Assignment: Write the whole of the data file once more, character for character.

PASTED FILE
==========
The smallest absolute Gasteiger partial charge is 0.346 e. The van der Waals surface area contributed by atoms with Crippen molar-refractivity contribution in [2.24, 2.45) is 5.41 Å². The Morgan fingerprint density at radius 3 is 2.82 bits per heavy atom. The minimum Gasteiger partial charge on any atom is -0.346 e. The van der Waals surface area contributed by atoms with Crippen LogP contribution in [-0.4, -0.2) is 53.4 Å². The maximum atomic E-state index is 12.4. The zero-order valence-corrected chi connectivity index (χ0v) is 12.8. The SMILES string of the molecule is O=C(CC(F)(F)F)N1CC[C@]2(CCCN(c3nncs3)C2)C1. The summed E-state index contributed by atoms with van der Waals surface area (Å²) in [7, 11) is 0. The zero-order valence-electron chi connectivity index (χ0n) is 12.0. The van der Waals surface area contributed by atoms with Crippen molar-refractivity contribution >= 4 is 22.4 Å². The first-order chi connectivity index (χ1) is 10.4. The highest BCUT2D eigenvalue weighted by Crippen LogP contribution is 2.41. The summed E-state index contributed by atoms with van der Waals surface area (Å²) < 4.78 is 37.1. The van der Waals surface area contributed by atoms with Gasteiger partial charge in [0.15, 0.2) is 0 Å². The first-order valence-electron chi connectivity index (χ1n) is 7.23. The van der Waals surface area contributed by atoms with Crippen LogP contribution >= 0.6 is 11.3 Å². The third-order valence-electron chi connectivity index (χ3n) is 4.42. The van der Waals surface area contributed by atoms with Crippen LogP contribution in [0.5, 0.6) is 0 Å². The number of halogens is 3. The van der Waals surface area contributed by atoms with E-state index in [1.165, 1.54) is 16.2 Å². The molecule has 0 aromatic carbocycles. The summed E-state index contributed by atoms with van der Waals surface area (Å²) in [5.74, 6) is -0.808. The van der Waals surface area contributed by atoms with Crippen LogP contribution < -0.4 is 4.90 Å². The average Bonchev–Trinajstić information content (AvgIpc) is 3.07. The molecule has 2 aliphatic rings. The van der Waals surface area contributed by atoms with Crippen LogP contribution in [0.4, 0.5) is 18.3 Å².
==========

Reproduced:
The smallest absolute Gasteiger partial charge is 0.346 e. The van der Waals surface area contributed by atoms with Crippen molar-refractivity contribution in [2.24, 2.45) is 5.41 Å². The Morgan fingerprint density at radius 3 is 2.82 bits per heavy atom. The minimum Gasteiger partial charge on any atom is -0.346 e. The van der Waals surface area contributed by atoms with Crippen LogP contribution in [-0.4, -0.2) is 53.4 Å². The maximum atomic E-state index is 12.4. The zero-order valence-corrected chi connectivity index (χ0v) is 12.8. The SMILES string of the molecule is O=C(CC(F)(F)F)N1CC[C@]2(CCCN(c3nncs3)C2)C1. The summed E-state index contributed by atoms with van der Waals surface area (Å²) in [7, 11) is 0. The zero-order valence-electron chi connectivity index (χ0n) is 12.0. The van der Waals surface area contributed by atoms with Crippen molar-refractivity contribution >= 4 is 22.4 Å². The first-order chi connectivity index (χ1) is 10.4. The highest BCUT2D eigenvalue weighted by Crippen LogP contribution is 2.41. The summed E-state index contributed by atoms with van der Waals surface area (Å²) < 4.78 is 37.1. The van der Waals surface area contributed by atoms with Gasteiger partial charge in [0.15, 0.2) is 0 Å². The first-order valence-electron chi connectivity index (χ1n) is 7.23. The van der Waals surface area contributed by atoms with Crippen LogP contribution >= 0.6 is 11.3 Å². The third-order valence-electron chi connectivity index (χ3n) is 4.42. The van der Waals surface area contributed by atoms with Crippen LogP contribution in [0.5, 0.6) is 0 Å². The number of halogens is 3. The van der Waals surface area contributed by atoms with E-state index in [1.165, 1.54) is 16.2 Å². The molecule has 0 aromatic carbocycles. The summed E-state index contributed by atoms with van der Waals surface area (Å²) in [5.74, 6) is -0.808. The van der Waals surface area contributed by atoms with Crippen LogP contribution < -0.4 is 4.90 Å². The average Bonchev–Trinajstić information content (AvgIpc) is 3.07. The molecule has 2 aliphatic rings. The van der Waals surface area contributed by atoms with Crippen LogP contribution in [0.4, 0.5) is 18.3 Å².